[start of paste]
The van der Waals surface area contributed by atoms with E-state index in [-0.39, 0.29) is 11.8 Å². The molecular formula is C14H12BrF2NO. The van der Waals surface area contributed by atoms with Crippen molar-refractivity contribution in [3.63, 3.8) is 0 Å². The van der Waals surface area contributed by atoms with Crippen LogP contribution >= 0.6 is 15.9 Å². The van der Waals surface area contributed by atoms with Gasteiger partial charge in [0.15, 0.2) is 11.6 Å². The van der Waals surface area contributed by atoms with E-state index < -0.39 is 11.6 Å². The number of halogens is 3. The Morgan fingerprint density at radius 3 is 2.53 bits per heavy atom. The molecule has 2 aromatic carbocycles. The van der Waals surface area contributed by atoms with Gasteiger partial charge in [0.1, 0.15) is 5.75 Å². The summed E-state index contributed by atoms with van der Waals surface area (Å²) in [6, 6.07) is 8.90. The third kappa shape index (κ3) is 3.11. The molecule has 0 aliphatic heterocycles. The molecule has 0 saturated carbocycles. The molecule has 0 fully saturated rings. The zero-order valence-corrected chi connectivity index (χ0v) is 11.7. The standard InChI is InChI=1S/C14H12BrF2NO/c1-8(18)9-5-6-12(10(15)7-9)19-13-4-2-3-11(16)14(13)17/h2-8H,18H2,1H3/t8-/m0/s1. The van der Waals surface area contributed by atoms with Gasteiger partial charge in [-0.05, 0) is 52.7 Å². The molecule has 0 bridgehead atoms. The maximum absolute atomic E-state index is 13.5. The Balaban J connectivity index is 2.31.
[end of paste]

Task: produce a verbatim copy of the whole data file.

The van der Waals surface area contributed by atoms with E-state index in [-0.39, 0.29) is 11.8 Å². The molecular formula is C14H12BrF2NO. The van der Waals surface area contributed by atoms with Crippen molar-refractivity contribution in [3.63, 3.8) is 0 Å². The van der Waals surface area contributed by atoms with Crippen LogP contribution >= 0.6 is 15.9 Å². The van der Waals surface area contributed by atoms with Gasteiger partial charge in [0.15, 0.2) is 11.6 Å². The van der Waals surface area contributed by atoms with E-state index < -0.39 is 11.6 Å². The number of halogens is 3. The Morgan fingerprint density at radius 3 is 2.53 bits per heavy atom. The molecule has 2 aromatic carbocycles. The van der Waals surface area contributed by atoms with Gasteiger partial charge in [0.1, 0.15) is 5.75 Å². The summed E-state index contributed by atoms with van der Waals surface area (Å²) in [6, 6.07) is 8.90. The third kappa shape index (κ3) is 3.11. The molecule has 0 aliphatic heterocycles. The molecule has 0 saturated carbocycles. The molecule has 0 fully saturated rings. The zero-order valence-corrected chi connectivity index (χ0v) is 11.7. The standard InChI is InChI=1S/C14H12BrF2NO/c1-8(18)9-5-6-12(10(15)7-9)19-13-4-2-3-11(16)14(13)17/h2-8H,18H2,1H3/t8-/m0/s1. The van der Waals surface area contributed by atoms with Gasteiger partial charge in [-0.05, 0) is 52.7 Å². The molecule has 0 bridgehead atoms. The maximum absolute atomic E-state index is 13.5. The Balaban J connectivity index is 2.31.